Rose
Rose is 32, but she is presented to behave much younger than her years, due to a developmental disability. This condition makes her particularly vulnerable to an unseen character, Danny Bradley, who Rose believes is in love with her as she has a romantic and naïve attitude to relationships. However, her sisters believe that Danny Bradley is exploiting Rose’s simple nature for his own gain. She is also presented as a gullible and innocent character and it is evident that her sisters seek to protect her. She is particularly close to her older sister, Agnes, with whom she knits gloves to sell in the town as a means of extra money to support the family. We learn through Michael’s narrative that, after leaving home with Agnes, Rose eventually dies in a hospice for the destitute in Southwark, London, in the 1950s.

Agnes
Agnes is quiet and contemplative, knitting gloves with Rose whilst also helping to keep a house. She is able to handle Rose and her difficulties and gently guide her back. She realises that you need to tread carefully and understands how to gently appease Rose to diffuse a situation. She appears to be silently infatuated with Gerry and is quick to leap to his defence especially when Kate criticises him. This reveals that she has feelings for Gerry but that she tries to disguise them because of her sisters history with him. However, Michael’s narratives reveal Agnes’ future to be bleak. Her knitting fails to support her when the knitware factory opens. Due to her sense of parental regard for Rose, she emigrates with her to London, breaking off all contact with the family, and dies in dire circumstances in the 1950s.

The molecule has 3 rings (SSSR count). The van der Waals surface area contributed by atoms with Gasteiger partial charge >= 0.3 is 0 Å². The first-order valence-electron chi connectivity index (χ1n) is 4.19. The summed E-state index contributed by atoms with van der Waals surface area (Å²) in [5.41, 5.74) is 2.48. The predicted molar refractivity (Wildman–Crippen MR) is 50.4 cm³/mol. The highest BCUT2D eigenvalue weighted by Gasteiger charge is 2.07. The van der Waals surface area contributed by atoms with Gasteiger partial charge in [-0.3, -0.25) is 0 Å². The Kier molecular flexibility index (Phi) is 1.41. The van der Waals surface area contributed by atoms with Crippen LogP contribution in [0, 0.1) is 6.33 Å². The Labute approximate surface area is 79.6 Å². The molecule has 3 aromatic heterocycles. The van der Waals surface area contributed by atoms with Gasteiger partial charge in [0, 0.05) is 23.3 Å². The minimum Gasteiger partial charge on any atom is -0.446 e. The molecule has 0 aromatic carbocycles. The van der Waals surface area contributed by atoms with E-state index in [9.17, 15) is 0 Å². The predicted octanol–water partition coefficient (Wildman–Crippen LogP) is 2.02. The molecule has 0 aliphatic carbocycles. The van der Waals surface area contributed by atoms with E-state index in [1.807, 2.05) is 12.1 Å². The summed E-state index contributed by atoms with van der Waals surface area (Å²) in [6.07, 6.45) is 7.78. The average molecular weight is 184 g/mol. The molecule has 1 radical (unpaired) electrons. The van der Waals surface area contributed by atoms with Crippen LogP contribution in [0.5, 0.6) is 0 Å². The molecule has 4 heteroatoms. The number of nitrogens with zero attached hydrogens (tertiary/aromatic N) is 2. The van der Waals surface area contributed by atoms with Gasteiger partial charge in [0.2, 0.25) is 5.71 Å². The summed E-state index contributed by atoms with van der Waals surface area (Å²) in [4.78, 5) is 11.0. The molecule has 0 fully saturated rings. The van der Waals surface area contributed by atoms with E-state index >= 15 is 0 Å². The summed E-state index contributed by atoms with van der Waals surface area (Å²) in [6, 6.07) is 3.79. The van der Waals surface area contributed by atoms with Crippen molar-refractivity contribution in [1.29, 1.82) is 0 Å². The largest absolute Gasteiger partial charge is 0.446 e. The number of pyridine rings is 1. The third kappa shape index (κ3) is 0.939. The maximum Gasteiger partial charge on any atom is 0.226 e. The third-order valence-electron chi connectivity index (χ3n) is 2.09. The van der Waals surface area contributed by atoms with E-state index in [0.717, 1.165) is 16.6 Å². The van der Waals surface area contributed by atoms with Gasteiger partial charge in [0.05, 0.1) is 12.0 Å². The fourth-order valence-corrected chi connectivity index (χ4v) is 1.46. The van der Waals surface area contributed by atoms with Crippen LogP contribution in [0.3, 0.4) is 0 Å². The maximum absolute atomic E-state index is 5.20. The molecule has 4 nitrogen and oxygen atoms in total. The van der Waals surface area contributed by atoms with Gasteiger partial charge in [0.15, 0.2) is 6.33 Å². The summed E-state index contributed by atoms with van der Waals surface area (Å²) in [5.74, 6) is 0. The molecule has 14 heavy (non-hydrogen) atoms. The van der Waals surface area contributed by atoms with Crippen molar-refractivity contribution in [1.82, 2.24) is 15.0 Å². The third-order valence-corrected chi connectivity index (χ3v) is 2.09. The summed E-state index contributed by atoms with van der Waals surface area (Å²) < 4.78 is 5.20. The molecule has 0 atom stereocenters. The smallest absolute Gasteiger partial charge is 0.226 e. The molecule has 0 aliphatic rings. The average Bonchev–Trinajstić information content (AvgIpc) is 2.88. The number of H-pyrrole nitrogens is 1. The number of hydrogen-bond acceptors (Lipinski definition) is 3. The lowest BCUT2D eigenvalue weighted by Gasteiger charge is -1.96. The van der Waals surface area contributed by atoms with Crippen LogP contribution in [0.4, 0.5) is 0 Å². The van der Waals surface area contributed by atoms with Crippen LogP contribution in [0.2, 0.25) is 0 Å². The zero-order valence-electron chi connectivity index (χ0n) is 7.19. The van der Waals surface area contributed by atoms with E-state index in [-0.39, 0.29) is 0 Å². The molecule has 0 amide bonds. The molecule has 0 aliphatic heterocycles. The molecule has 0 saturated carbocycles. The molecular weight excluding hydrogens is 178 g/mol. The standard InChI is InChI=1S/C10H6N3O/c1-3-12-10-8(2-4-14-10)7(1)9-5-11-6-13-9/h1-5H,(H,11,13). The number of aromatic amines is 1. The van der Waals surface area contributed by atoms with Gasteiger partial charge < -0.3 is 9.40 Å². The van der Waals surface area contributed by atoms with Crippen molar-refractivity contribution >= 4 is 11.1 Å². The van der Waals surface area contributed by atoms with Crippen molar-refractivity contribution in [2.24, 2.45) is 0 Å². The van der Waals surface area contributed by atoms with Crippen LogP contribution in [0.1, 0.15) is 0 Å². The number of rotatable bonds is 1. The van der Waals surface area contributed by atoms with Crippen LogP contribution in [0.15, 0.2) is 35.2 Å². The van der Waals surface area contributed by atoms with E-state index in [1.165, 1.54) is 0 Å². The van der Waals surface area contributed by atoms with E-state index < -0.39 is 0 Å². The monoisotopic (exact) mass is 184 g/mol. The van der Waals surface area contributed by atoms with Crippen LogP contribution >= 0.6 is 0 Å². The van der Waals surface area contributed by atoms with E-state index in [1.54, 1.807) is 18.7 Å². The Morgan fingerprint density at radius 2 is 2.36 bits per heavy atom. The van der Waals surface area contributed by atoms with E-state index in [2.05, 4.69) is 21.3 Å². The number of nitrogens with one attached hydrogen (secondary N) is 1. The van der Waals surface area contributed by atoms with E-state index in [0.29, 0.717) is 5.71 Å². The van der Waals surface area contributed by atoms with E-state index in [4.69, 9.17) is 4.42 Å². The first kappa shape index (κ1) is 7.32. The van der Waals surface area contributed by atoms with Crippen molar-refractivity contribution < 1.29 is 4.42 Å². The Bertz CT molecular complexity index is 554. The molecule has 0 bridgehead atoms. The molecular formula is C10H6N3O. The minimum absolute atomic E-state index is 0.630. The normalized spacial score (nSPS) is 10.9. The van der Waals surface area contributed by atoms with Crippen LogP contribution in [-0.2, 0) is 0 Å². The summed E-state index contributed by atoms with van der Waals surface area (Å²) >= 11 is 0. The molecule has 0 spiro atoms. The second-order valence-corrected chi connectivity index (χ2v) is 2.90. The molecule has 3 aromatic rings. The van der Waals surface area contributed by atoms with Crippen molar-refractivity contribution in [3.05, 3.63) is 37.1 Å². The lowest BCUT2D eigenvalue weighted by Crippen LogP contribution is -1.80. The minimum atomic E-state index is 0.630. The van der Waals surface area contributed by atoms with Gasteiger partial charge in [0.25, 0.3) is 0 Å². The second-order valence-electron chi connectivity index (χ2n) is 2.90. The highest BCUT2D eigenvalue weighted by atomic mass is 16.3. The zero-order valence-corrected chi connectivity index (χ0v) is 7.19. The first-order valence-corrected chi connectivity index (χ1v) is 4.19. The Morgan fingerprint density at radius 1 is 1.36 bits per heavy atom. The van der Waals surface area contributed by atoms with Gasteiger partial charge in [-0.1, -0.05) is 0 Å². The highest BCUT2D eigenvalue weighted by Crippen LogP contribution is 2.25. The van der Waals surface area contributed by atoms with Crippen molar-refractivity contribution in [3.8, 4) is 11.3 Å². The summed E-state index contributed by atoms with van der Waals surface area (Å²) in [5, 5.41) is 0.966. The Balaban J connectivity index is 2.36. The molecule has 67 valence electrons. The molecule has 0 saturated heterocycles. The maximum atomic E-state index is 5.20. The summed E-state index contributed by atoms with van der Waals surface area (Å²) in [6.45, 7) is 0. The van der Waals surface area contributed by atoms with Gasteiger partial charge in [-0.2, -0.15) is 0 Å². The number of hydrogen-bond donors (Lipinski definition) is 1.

How do the Mundy Sisters reflect Women at this time?